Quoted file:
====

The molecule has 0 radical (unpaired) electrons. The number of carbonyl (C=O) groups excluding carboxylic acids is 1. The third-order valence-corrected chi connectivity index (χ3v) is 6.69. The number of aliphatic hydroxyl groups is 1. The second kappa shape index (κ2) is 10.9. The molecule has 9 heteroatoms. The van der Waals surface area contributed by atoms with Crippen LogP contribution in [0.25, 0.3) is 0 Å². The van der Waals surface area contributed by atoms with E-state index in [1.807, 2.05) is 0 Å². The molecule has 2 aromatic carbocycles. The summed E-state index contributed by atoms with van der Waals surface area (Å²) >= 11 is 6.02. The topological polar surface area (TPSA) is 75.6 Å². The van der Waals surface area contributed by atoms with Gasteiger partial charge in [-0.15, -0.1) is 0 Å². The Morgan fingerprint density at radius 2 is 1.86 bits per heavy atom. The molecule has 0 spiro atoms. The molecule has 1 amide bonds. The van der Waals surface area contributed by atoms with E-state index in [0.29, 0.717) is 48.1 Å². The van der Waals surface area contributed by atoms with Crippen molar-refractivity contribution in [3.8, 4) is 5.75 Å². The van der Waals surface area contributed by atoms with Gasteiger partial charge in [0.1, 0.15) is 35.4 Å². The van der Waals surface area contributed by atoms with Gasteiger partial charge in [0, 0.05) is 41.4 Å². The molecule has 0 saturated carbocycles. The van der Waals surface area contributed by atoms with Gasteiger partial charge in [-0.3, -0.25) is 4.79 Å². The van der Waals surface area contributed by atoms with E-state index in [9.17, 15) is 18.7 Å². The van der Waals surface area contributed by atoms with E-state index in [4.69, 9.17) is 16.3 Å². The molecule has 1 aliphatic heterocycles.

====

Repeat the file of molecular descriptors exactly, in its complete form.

The molecule has 0 radical (unpaired) electrons. The number of carbonyl (C=O) groups excluding carboxylic acids is 1. The third-order valence-corrected chi connectivity index (χ3v) is 6.69. The number of aliphatic hydroxyl groups is 1. The second kappa shape index (κ2) is 10.9. The molecule has 9 heteroatoms. The van der Waals surface area contributed by atoms with Crippen LogP contribution in [0.25, 0.3) is 0 Å². The van der Waals surface area contributed by atoms with E-state index in [1.807, 2.05) is 0 Å². The molecule has 2 aromatic carbocycles. The summed E-state index contributed by atoms with van der Waals surface area (Å²) >= 11 is 6.02. The topological polar surface area (TPSA) is 75.6 Å². The van der Waals surface area contributed by atoms with Gasteiger partial charge in [-0.15, -0.1) is 0 Å². The Morgan fingerprint density at radius 2 is 1.86 bits per heavy atom. The molecule has 0 spiro atoms. The molecule has 1 amide bonds. The van der Waals surface area contributed by atoms with E-state index in [0.29, 0.717) is 48.1 Å². The van der Waals surface area contributed by atoms with Crippen molar-refractivity contribution in [3.8, 4) is 5.75 Å². The van der Waals surface area contributed by atoms with Gasteiger partial charge in [0.1, 0.15) is 35.4 Å². The van der Waals surface area contributed by atoms with Gasteiger partial charge in [0, 0.05) is 41.4 Å². The molecule has 0 saturated carbocycles. The van der Waals surface area contributed by atoms with Gasteiger partial charge in [-0.3, -0.25) is 4.79 Å². The van der Waals surface area contributed by atoms with E-state index in [9.17, 15) is 18.7 Å². The van der Waals surface area contributed by atoms with E-state index in [4.69, 9.17) is 16.3 Å². The molecule has 1 aliphatic heterocycles.